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Sunday, September 20, 2009

Squad cars at schools a sign of relief, not crime

Appeared in the Sun-Times Beacon News on Sunday, September 20, 2009

At a recent social event, an acquaintance of mine told me she would not send her children to an east side school (that shall remain nameless) because of its crime problem. Knowing a little about the subject matter, I was confident the school she identified didn’t have any more challenges than the other schools in the city so it prompted me to inquire about the origin of her information. Her answer: “Because there is always a squad car parked in front of the school.”

Quite frankly, I can see how many citizens might surmise that a squad car parked at an educational institution may be an obvious identifier to high crime or other problems. As logical as that observation may be, it is wrong.

Nearly every middle school and high school in Aurora has a School Resource Officer (SRO) assigned. (As a matter of fact, Aurora Police was one of the first departments in the State to assign SRO’s.) While an SRO is responsible for anything police-related that transpires within the institution, they play a far more important role within the schools.

As some kids reach middle school and high school age, their perception of the police becomes adversarial (especially for those students who are inclined to test the boundaries). These students then tend to mistrust and create distance from the police. School Resource Officers reverse the distance and trust issues because for many students, the only police officer they know is the one who works in their school. Therefore, they become more inclined to accept guidance and redirection from them.

The SRO’s serve as extensions of the school staff and work very closely with the administration and teachers to ensure each child a safe environment in which to learn. The SRO’s handle mediation among students before they escalate into criminal activity. They are often alerted to tensions among students, and because they have developed a rapport with those involved, the situation can be diffused.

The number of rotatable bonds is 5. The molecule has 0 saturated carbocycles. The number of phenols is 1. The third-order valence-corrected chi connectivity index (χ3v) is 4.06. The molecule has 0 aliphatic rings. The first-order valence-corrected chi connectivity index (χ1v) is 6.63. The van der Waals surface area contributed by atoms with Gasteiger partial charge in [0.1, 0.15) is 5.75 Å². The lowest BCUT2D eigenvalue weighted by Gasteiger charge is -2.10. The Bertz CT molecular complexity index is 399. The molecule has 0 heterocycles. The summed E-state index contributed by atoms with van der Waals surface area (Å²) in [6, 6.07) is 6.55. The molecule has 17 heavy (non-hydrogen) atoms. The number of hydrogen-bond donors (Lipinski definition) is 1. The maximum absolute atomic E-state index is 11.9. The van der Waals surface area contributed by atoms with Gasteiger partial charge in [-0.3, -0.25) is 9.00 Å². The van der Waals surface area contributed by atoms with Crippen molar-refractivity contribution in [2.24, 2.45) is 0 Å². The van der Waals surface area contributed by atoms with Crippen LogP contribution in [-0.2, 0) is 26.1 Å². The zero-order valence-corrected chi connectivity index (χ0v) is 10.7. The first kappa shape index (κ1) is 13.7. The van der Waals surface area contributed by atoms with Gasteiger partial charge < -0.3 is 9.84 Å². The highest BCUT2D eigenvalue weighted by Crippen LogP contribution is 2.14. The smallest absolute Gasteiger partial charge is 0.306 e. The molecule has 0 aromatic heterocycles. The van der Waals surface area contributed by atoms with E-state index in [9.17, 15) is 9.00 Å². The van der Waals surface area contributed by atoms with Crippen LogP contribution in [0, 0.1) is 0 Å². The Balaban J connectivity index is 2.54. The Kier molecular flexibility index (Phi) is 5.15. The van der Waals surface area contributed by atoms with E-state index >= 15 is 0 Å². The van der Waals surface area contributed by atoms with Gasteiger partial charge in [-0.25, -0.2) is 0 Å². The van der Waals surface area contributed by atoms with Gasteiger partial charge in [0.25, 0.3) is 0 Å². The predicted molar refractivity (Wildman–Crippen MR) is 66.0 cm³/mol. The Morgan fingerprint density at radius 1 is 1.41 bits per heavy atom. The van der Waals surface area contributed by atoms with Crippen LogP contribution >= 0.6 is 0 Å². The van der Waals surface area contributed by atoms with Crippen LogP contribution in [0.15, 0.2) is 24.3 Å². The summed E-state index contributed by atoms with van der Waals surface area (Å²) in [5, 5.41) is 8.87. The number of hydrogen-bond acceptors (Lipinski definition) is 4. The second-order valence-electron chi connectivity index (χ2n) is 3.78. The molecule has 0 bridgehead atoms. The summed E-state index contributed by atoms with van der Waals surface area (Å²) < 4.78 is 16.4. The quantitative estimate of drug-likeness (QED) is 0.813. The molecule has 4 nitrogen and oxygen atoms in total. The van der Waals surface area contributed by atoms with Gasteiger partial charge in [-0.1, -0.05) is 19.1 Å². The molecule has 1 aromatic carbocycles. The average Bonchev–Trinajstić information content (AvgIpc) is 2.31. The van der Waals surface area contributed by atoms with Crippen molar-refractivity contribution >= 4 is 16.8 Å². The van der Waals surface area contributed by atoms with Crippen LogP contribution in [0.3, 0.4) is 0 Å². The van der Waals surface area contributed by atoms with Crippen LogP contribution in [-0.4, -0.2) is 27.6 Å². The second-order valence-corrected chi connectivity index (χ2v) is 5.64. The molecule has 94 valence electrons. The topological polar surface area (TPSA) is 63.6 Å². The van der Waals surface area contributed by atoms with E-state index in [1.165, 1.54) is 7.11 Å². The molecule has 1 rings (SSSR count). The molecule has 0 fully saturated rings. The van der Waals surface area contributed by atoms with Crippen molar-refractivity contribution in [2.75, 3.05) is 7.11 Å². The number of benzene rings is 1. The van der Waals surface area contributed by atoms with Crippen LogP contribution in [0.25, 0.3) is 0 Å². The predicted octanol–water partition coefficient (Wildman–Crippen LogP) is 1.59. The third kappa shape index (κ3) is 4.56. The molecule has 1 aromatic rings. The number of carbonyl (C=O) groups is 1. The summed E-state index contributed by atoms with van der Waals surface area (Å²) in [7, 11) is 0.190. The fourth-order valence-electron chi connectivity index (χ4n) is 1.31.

Police officers assigned to schools can be seen as an extension of the community oriented policing philosophy. They are there to bridge the gap between the students and the police and their taking the time to build relationships means a better quality of life for everyone in the institution. However, their purpose runs deeper. According to school violence expert Lt. Col. David Grossman, there has not been a school shooting where a police officer was present. In the Columbine school shooting, the assigned police officer left the premises and the assailants executed their carefully planned rampage. The other schools that suffered such tragedies did not have a police officer assigned.

Like all police officers, SRO’s are trained in “active assailant” which means that if a threat presents itself within a school, they move toward the threat to eliminate it. While optimally, the active assailant team consists of four officers that work strategically as a team to directly address a threat (such as a student with a gun), an officer already inside the school can act singularly to prevent the shooter from killing or injuring more people. Waiting for officers to arrive can mean crucial time is lost resulting in many more casualties.

In the wake of the school shootings across the country, many School Resource Officers believe they have played an integral role in the prevention of violence through their intelligence gathering, interaction with students, and by their mere presence.

There are some representatives of academia that believe a police officer in their school brings with them an image of crime and negativity. Judging from my acquaintance’s negative perception of the squad car out front of the school, there is obviously some merit to this belief. With enough education and dialogue, perhaps we can begin to alter our perceptions and change our paradigms so that the presence of the police in our schools brings a sense of relief rather than a fear of crime.

Tuesday, September 1, 2009

Texting While Driving - Appeared in the Sun Times Beacon News on September 6, 2009